Re: G1 vs G5 calculating BC?
Lots of ballistic programs us G1 drag model as the basis for their calculations. The problem is the G1 drag model was developed over 100 years ago is a based on a 1 pound 1 inch round nose projectile. Modern bullets donít fit too well into this model built for a 1 pound 1" round nose projectile.
However, bullet manufactures use the G1 BC to advertise their bullets BCís. This is because G1 drag model produces higher BC's numbers and higher BCís sell more bullets. Bullet manufactures calculate the G1 BCís by a computer and most times out 10 wonít actually match the true BC of bullet out of your gun. So if youíre using the advertised G1 BC youíre probably already starting off with incorrect input data.
Modern bullets such as boat tails fit the G5 coefficient drag model and VLDís fit the G7 coefficient drag models. However the G5 and G7 coefficient drag models produce lower BCís but there ballistic calculations are very accurate, much more than the standard G1 drag model. Lower BC numbers won't sell as many bullets...marketing marketing marketing!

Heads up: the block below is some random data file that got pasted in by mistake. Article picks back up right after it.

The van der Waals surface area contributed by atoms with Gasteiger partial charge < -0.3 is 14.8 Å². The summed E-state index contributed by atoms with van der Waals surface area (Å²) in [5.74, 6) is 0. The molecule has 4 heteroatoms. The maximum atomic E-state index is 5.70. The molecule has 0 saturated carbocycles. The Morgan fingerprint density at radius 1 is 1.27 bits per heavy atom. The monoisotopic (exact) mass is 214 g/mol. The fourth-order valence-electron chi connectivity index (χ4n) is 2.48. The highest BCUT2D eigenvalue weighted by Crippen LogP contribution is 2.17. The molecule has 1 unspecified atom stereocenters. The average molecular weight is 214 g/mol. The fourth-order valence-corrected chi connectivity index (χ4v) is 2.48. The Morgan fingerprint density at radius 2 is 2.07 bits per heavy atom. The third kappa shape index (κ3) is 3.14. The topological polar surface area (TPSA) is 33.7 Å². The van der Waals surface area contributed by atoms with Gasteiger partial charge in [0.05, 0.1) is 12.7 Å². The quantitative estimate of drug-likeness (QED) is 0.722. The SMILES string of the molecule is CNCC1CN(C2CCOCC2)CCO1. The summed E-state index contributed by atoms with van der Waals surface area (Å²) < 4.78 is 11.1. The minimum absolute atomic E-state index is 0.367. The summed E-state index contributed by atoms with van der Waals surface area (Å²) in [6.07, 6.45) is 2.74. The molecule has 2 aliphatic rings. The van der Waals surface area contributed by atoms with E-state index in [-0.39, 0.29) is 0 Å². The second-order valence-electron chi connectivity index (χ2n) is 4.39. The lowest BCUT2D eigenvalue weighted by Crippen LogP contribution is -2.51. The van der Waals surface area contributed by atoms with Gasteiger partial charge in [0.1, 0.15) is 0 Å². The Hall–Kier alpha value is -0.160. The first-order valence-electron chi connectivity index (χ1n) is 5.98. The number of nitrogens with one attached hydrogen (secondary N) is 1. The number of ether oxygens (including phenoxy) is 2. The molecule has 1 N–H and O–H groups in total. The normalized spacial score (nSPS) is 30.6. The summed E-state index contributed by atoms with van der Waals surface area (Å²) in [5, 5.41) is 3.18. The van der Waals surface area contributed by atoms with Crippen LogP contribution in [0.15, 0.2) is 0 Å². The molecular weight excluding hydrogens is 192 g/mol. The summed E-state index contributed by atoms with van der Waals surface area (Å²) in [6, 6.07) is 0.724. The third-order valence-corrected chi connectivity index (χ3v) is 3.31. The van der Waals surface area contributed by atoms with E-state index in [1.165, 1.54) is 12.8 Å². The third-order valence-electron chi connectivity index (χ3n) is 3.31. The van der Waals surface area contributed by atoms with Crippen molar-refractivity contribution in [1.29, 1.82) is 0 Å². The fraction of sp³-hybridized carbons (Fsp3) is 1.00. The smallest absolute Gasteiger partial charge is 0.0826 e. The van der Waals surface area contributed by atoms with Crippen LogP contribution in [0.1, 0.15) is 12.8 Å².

To correct and compensate for the short comings of the G1 drag model, ballistic programmers massage their G1 ballistic calculations. One way to do this is by using multiple BCís. However itís difficult to accurately predict or measure all the de-accelerating BCís. So a lot of time youíre guessing and that's not a very good way to get accurate results.
In the past these G1 massaged calculations were mediocre at best. Todayís ballistic programs have much better mathematical calculations and have good to very accurate calculations. However, the best method is calculate your bullets exact BC and match it the correct coefficient drag model. Or, at least convert the advertised G1 BC to the corrected G5, 6 or 7 depending on the bullet type and use the correct coefficient drag model on your ballistic program.
Hope it helps
Distance is not an issue, but the wind will make it interesting!